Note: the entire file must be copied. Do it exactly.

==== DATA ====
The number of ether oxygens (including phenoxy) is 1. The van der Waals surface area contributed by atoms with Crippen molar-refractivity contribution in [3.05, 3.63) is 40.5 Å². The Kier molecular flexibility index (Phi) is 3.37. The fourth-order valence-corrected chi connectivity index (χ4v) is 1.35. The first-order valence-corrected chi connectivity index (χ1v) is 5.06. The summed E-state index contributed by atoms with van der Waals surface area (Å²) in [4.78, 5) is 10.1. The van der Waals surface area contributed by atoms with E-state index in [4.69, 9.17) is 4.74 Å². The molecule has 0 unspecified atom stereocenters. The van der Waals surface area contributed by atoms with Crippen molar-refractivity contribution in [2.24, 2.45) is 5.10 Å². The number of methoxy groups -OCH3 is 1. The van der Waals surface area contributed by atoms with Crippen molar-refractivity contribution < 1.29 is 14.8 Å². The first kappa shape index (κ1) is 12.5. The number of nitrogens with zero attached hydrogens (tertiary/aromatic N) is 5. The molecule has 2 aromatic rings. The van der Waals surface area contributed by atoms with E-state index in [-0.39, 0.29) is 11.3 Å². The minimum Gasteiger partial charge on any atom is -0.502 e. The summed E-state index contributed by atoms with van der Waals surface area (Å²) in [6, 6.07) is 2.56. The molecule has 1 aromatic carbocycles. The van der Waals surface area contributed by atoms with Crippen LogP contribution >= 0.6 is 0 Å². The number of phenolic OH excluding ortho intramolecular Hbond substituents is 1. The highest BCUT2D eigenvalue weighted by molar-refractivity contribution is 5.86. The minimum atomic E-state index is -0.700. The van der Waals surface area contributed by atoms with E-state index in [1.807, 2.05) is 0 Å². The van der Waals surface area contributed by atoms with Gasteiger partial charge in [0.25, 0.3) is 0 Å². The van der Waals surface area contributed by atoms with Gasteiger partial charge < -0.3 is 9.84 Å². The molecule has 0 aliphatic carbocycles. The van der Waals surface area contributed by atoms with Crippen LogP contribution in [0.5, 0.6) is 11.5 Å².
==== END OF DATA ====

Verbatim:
The number of ether oxygens (including phenoxy) is 1. The van der Waals surface area contributed by atoms with Crippen molar-refractivity contribution in [3.05, 3.63) is 40.5 Å². The Kier molecular flexibility index (Phi) is 3.37. The fourth-order valence-corrected chi connectivity index (χ4v) is 1.35. The first-order valence-corrected chi connectivity index (χ1v) is 5.06. The summed E-state index contributed by atoms with van der Waals surface area (Å²) in [4.78, 5) is 10.1. The van der Waals surface area contributed by atoms with E-state index in [4.69, 9.17) is 4.74 Å². The molecule has 0 unspecified atom stereocenters. The van der Waals surface area contributed by atoms with Crippen molar-refractivity contribution in [2.24, 2.45) is 5.10 Å². The number of methoxy groups -OCH3 is 1. The van der Waals surface area contributed by atoms with Crippen molar-refractivity contribution < 1.29 is 14.8 Å². The first kappa shape index (κ1) is 12.5. The number of nitrogens with zero attached hydrogens (tertiary/aromatic N) is 5. The molecule has 2 aromatic rings. The van der Waals surface area contributed by atoms with E-state index in [-0.39, 0.29) is 11.3 Å². The minimum Gasteiger partial charge on any atom is -0.502 e. The summed E-state index contributed by atoms with van der Waals surface area (Å²) in [6, 6.07) is 2.56. The molecule has 1 aromatic carbocycles. The van der Waals surface area contributed by atoms with Crippen LogP contribution >= 0.6 is 0 Å². The number of phenolic OH excluding ortho intramolecular Hbond substituents is 1. The highest BCUT2D eigenvalue weighted by molar-refractivity contribution is 5.86. The minimum atomic E-state index is -0.700. The van der Waals surface area contributed by atoms with E-state index in [1.807, 2.05) is 0 Å². The van der Waals surface area contributed by atoms with Gasteiger partial charge in [0.25, 0.3) is 0 Å². The van der Waals surface area contributed by atoms with Gasteiger partial charge < -0.3 is 9.84 Å². The molecule has 0 aliphatic carbocycles. The van der Waals surface area contributed by atoms with Crippen LogP contribution in [0.5, 0.6) is 11.5 Å².